Let’s imagine you came up with a mobile app idea, developed an app with delightful design, a convenient user interface, and useful features. Finally, you launch the app, but despite a powerful marketing strategy, users leave you in favor of competitors.
What’s going wrong? There are several reasons. One of the most likely issues is your mobile app’s usability problems.
To avoid this situation, to fix all the drawbacks in advance, and to optimize the app work, you need a carefully thought-out usability testing. Here is a step-by-step guide to usability testing of mobile apps:
Step #1. Integrating a mobile app with an analytics tool
When you develop a mobile app, it’s best to build into the app a mobile analytics tool like Google Analytics, Flurry, Mixpanel, or another. After a while, in a week or in a month, the tool will inform you who used the app and how they used it.
For example, Flurry analyzes:
- Audience features (quantity, demographic, interests, geography etc.)
- Frequency of user session
- Sessions & session lengths
- Navigation and events within the app (transitions between app screens)
All of this data helps to find the paths that users take when using the app, the screens they leave most of the time and reasons for the users behavior.
Let’s suppose, a user leaves the app at the stage of filling a cart. What are the reasons?
- A user cannot understand how to fill out the main fields in the cart
- Not all the products are visible in the cart
- It’s not obvious whether payment was accepted or not
In order to check the hypothesis of why users refuse to use the app, we need to test usability in accordance with various types of users and scenarios.
Step #2. Revealing type of users and scenarios for testing usability
Types of users and scenarios are effective tools for describing the app target audience. On the one hand, a user type is an abstract user or a theoretical representative of the audience segment. On the other hand, the user type is a personality with its own way of thinking, habits, and needs. Based on specific types of users, you can build different scenarios on how people use the app. Here is a possible scenario for using an E-commerce app:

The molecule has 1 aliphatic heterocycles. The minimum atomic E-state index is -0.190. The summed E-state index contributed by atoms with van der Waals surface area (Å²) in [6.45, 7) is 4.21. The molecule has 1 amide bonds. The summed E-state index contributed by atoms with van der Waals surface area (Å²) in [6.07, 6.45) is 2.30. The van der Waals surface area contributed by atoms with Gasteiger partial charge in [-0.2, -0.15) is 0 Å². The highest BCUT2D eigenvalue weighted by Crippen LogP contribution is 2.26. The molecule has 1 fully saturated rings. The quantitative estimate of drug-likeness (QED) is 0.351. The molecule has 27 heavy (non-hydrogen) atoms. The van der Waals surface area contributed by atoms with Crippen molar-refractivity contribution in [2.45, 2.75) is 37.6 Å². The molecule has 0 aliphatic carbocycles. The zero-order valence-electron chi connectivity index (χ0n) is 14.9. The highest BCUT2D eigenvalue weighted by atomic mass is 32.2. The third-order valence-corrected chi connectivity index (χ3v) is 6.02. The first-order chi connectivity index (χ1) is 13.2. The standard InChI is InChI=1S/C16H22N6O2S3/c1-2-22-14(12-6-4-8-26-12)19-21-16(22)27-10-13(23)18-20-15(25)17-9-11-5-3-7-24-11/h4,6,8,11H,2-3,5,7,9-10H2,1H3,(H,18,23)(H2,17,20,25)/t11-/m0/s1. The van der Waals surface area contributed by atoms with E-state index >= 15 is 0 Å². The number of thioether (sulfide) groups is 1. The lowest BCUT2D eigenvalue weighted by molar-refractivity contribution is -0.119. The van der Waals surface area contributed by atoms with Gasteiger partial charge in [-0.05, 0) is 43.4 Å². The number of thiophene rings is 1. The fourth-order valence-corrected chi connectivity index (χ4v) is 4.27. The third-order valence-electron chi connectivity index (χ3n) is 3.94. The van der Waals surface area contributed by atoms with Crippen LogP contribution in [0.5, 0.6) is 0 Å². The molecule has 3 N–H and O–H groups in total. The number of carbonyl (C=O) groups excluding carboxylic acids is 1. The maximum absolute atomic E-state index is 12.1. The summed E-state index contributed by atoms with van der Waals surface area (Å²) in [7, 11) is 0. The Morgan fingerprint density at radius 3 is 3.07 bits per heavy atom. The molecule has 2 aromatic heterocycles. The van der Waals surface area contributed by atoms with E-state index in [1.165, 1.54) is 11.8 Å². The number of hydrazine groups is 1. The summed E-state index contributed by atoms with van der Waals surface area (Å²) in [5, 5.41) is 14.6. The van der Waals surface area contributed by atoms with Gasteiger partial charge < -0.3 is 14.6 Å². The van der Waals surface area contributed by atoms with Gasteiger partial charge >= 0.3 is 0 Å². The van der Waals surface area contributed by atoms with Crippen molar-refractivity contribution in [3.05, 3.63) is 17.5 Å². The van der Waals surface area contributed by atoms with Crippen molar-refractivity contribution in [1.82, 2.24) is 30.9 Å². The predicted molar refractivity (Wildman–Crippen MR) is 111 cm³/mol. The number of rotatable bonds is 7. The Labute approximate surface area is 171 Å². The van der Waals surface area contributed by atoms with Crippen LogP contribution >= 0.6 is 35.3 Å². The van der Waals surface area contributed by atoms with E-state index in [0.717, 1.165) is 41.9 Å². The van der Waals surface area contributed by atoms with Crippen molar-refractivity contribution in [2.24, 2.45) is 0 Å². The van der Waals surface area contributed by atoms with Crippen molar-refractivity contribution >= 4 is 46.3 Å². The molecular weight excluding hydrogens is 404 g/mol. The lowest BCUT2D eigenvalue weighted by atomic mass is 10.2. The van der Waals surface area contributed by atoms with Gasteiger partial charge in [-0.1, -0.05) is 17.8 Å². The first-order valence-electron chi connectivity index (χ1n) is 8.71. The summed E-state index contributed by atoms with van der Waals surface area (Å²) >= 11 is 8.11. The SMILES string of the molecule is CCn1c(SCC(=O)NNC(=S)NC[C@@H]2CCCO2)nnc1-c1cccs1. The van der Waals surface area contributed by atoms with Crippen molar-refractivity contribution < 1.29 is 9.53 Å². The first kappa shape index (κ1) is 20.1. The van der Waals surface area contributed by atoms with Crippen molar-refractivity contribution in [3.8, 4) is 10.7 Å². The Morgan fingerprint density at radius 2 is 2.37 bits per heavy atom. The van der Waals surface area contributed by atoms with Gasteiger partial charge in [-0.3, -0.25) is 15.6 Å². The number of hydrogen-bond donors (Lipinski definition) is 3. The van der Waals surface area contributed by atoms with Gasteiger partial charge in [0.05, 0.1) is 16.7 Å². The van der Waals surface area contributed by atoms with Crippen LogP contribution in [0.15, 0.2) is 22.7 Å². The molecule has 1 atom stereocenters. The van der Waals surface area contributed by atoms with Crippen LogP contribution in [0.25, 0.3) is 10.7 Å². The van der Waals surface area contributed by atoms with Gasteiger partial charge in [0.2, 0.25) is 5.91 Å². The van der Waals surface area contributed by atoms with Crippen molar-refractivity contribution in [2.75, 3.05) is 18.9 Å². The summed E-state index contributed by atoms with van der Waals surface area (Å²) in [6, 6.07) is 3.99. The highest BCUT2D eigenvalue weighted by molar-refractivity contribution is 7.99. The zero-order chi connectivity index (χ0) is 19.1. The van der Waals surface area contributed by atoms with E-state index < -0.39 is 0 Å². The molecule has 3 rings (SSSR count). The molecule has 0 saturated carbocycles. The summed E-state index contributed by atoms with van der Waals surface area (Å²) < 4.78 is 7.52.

- Running an app
- Creating a search query
- Choosing the best option from the search results
- Reading the characteristics
- Studying the reviews
- Making an order
- Receiving a notification about the shipment
When you’ve added an analytics tool to your app and have described the types of users and scenarios, it’s time to move forward.
Step #3. Turning to usability testing of your mobile app
In order to test the usability of your mobile app, you need to find several people who will be very similar to the types of users you described. Then you have to make a list of tasks for them such that the users will follow the required scenarios in the app. If your app has purchases, you should give the users a credit card for the experiment.
You also need to set specific goals for the users and watch what way they will choose to achieve the goal. To cover all the necessary info, you have to fill out the report form, including the points:
- Did a specific user achieve the goal when he/she was using the app?
- What problems appeared during testing?
- How much time did every user spend to achieve the goal?
Step #4. Analyzing the received data
You need to study the report forms after usability testing and analyze where complications occurred. UX design mistakes can be one of the reasons. Supersaturated UI, complex and unclear navigation, multi-stage registration – is very boring and frustrating. It feels confusing for the users and just prevents them from the intended actions.
Step #5. Conclusion and fixing errors
When you pool a list of critical errors, you need to improve the usability of the mobile app and then make a control test to be sure that the app works better.
Usability testing of mobile apps is a very important part of the apps popularity. It’s highly recommended to check the usability of the app during prototype stage and after the release date. Moreover, you need to do usability testing twice a year in order to nail down the success and always be up to date with tendencies in mobile development.